Expulsion of Lars von Trier from Cannes: And the Prize for Idiocy Goes To ... Festival Management
Yes, Danish director Lars von Trier's comments about understanding Adolf Hitler and about Israel being a "pain in the ass" on Wednesday were ill advised. But the Cannes festival's decision to exclude him from this year's event -- while at the same time rehabilitating Mel Gibson -- was even worse.
On Wednesday, the question of the day was how much damage director Lars von Trier had inflicted on himself with his controversial remarks about Hitler and Israel. On Thursday, the question was: How much damage has the Cannes Film Festival inflicted on itself with the wrongheaded decision to exclude von Trier?
By deciding to declare von Trier persona non grata for the current competition, the festival loses much of its credibility. Treating von Trier's remarks as a political position to be taken seriously and drawing extensive consequences from it misjudges the situation in which von Trier made the remarks, as well as his work as aesthetic context.
"How do I get out of this sentence?" von Trier wondered out loud at the press conference for his new film "Melancholia." By that time, he had already distanced himself from World War II and said that he was "very much for Jews." But then he added: "Well not too much, because Israel is a pain in the ass." Kirsten Dunst, the star of his film, was visibly uncomfortable, but despite von Trier's mindless drivel, most of the journalists were laughing. In the end, von Trier was unable to "get out of this sentence" and closed the conference by saying, almost with resignation: "Okay, I'm a Nazi." Was this someone explaining his close-minded view of the world? Or some elaborate, anti-Semitic ideology? Hardly.
Lars von Trier was free-associating at the press conference, and if he hadn't come up with more outrageous, tasteless associations than anyone else, he wouldn't be the groundbreaking director that he is. "Any journalist who has ever seen von Trier at one of his many Cannes press conferences over the years knows that the man is simultaneously shy and provocative, depressed and joking, off-the-cuff and off-the-wall," US film critic Lisa Schwarzbaum wrote afterwards. "Any reporter with any sense of perspective knows not to take such stinkbombs at face value."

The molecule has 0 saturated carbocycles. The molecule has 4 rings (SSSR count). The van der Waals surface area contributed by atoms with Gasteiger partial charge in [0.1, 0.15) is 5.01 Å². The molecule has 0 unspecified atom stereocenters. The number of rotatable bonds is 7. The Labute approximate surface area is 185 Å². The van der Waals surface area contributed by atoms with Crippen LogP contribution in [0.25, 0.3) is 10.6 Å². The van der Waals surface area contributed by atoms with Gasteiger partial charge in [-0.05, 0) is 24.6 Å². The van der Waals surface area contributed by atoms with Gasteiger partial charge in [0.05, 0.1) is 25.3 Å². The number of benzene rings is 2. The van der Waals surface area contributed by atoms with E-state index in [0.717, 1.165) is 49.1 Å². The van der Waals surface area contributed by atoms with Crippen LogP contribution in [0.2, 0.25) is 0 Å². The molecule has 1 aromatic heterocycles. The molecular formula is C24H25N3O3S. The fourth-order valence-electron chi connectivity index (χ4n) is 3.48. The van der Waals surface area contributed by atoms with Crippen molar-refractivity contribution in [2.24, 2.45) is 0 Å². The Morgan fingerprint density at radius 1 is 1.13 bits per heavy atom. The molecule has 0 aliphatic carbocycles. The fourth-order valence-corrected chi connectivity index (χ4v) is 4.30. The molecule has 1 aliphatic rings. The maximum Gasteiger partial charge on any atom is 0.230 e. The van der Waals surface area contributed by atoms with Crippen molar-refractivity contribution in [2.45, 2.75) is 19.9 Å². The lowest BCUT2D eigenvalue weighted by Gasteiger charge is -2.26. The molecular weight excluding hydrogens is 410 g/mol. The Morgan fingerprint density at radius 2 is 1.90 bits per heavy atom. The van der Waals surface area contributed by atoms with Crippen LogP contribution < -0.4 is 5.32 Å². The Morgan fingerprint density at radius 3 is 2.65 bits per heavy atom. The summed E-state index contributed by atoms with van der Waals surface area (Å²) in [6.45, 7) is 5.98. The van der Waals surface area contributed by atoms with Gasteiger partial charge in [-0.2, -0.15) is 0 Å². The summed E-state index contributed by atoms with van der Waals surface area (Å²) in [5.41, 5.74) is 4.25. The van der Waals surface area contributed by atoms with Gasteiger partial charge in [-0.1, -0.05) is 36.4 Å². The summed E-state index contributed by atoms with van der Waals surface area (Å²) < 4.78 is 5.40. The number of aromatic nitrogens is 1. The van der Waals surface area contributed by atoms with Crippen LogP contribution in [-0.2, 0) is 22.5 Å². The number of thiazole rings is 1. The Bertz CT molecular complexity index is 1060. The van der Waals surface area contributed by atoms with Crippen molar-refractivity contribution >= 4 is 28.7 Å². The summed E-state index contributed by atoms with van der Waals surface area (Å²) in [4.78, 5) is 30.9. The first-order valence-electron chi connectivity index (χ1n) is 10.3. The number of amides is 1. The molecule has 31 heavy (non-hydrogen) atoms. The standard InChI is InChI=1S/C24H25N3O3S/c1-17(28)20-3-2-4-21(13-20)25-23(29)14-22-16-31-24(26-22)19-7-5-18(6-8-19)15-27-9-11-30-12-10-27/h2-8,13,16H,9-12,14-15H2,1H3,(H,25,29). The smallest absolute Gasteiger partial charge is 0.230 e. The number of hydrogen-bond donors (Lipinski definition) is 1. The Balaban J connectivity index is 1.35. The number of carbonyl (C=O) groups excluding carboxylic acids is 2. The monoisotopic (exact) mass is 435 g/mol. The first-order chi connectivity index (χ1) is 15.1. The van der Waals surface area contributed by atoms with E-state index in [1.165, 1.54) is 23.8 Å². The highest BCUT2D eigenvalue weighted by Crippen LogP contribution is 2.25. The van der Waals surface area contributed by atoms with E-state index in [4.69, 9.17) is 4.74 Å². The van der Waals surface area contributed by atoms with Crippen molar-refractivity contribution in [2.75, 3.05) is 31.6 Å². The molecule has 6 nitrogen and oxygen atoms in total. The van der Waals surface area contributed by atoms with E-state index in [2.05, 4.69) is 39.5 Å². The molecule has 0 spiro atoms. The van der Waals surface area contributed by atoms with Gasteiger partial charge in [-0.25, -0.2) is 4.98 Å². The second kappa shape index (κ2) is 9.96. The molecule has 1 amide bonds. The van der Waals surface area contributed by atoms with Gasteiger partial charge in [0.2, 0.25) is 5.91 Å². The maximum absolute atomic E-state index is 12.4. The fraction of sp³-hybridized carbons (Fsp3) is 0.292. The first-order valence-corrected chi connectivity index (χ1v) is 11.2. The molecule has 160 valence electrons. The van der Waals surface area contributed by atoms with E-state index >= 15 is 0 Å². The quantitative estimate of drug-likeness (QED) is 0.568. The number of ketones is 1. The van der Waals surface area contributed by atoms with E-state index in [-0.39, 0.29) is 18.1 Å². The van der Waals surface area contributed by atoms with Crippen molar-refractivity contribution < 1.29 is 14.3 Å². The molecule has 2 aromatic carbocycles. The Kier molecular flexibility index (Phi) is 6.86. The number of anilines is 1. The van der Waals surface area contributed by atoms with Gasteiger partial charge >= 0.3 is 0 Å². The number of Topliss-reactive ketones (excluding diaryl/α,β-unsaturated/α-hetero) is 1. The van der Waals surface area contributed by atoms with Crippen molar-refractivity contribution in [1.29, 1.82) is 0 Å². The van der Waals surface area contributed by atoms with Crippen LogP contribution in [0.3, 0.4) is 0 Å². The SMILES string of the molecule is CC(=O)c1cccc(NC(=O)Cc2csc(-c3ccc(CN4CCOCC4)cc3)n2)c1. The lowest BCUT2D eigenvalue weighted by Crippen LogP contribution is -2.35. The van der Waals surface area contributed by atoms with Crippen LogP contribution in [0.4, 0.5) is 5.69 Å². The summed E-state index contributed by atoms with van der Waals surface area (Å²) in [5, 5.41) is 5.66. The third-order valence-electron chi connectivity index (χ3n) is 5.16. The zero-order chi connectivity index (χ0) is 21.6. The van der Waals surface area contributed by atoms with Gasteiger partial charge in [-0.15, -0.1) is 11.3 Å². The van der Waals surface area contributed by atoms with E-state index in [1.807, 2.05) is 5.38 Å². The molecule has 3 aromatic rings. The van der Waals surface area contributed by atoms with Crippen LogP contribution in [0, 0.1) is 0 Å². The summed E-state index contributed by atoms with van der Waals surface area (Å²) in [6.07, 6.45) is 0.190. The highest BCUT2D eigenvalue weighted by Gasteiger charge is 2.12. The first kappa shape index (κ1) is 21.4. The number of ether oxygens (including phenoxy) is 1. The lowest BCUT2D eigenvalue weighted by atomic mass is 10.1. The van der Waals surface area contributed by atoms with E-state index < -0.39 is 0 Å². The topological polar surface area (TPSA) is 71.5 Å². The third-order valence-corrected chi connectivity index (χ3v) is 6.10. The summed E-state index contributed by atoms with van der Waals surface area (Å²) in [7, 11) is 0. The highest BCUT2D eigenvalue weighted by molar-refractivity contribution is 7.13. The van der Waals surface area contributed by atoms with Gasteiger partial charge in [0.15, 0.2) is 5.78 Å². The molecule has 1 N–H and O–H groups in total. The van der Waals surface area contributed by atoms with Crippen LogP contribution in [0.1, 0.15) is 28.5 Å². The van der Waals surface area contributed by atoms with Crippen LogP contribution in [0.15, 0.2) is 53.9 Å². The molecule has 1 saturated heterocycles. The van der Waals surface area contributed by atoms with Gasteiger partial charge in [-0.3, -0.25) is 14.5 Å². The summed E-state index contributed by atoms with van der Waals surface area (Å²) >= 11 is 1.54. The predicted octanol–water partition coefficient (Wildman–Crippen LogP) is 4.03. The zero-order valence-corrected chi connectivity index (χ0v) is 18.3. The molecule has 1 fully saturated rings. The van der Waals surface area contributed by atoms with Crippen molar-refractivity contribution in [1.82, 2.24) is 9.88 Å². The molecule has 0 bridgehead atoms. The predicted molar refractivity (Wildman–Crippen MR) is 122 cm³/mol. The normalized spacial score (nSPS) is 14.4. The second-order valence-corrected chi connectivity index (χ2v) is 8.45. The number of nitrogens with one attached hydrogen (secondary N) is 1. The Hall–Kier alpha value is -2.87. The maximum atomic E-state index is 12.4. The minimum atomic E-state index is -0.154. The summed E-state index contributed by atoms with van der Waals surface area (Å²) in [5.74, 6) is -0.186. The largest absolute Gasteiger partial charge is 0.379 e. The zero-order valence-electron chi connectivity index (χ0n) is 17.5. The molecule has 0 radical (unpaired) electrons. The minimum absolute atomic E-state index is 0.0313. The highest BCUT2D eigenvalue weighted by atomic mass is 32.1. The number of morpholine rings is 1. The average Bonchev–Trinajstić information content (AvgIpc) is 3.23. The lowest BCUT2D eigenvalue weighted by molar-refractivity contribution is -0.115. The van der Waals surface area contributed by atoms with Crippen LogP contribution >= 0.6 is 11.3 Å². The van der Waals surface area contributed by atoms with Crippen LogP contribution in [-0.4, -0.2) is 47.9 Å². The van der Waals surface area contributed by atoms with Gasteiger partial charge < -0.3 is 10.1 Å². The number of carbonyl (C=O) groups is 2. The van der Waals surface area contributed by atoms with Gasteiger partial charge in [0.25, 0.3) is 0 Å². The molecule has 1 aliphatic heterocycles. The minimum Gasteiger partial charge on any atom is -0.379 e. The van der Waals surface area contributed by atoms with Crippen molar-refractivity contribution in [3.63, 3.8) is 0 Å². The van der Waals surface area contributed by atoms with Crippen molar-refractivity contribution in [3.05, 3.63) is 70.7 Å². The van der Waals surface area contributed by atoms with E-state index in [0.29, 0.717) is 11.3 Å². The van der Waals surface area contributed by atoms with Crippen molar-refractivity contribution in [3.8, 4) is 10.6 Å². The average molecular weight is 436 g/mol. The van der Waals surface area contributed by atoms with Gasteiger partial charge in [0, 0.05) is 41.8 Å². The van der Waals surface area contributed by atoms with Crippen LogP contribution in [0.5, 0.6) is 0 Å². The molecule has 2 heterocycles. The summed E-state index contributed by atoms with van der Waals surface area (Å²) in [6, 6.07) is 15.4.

But von Trier's remarks were taken at face value, which is why he had to treat the matter seriously and apologized the same day. "If I have hurt someone this morning by the words I said at the press conference, I sincerely apologize. I am not anti-Semitic or racially prejudiced in any way, nor am I a Nazi," he announced in an official statement on Wednesday. Why this prompt, unambiguous statement was not sufficient for the festival management is incomprehensible.
It should also be pointed out that, on the day before the premier of "Melancholia," Mel Gibson's new film, "The Beaver," was shown in Cannes. Gibson was arrested in 2006 for a traffic violation and, in a drunken tirade, berated the Jewish policeman who had arrested him with the words: "Fucking Jews ... the Jews are responsible for all the wars in the world." Gibson also had to apologize for his remarks, which adversely affected his career for a long time -- until Cannes included "The Beaver" in its competition program.
By rehabilitating one man while banning the other, the festival management couldn't have shown less of a backbone. Gibson's films contain at least some fuel for a discussion about anti-Semitic tendencies. His archaic film "The Passion of the Christ" was criticized for its distorted perception of Jews. A search for similar material in von Trier's films will be in vain.
Idiotic, Pointless Performance
Another comparison shows how much standards have slipped in the current controversy over von Trier. During a press conference, von Trier rambled on about understanding Hitler, saying that he could "see him sitting in his bunker in the end." Bernd Eichinger and Oliver Hirschbiegel didn't ramble on about Hitler as a person, but instead made a 150-minute film about him, depicting Hitler in his bunker at the very end. Their film, "Downfall," was even nominated for an Oscar in 2005.
What will remain of the scandal? Probably less than it would seem at first glance. Von Trier accepted the expulsion without further ado and characterized his statements, once again, as "completely idiotic." The management of the Danish Film Institute has already announced that von Trier would not be disadvantaged in any way when submitting future applications for project assistance. And the Cannes Festival management stressed that the expulsion applied only to von Trier and only for this year, but not to his film.
The most idiotic, pointless performance in Cannes? That award for 2011 goes to the festival management itself.
Translated from the German by Christopher Sultan
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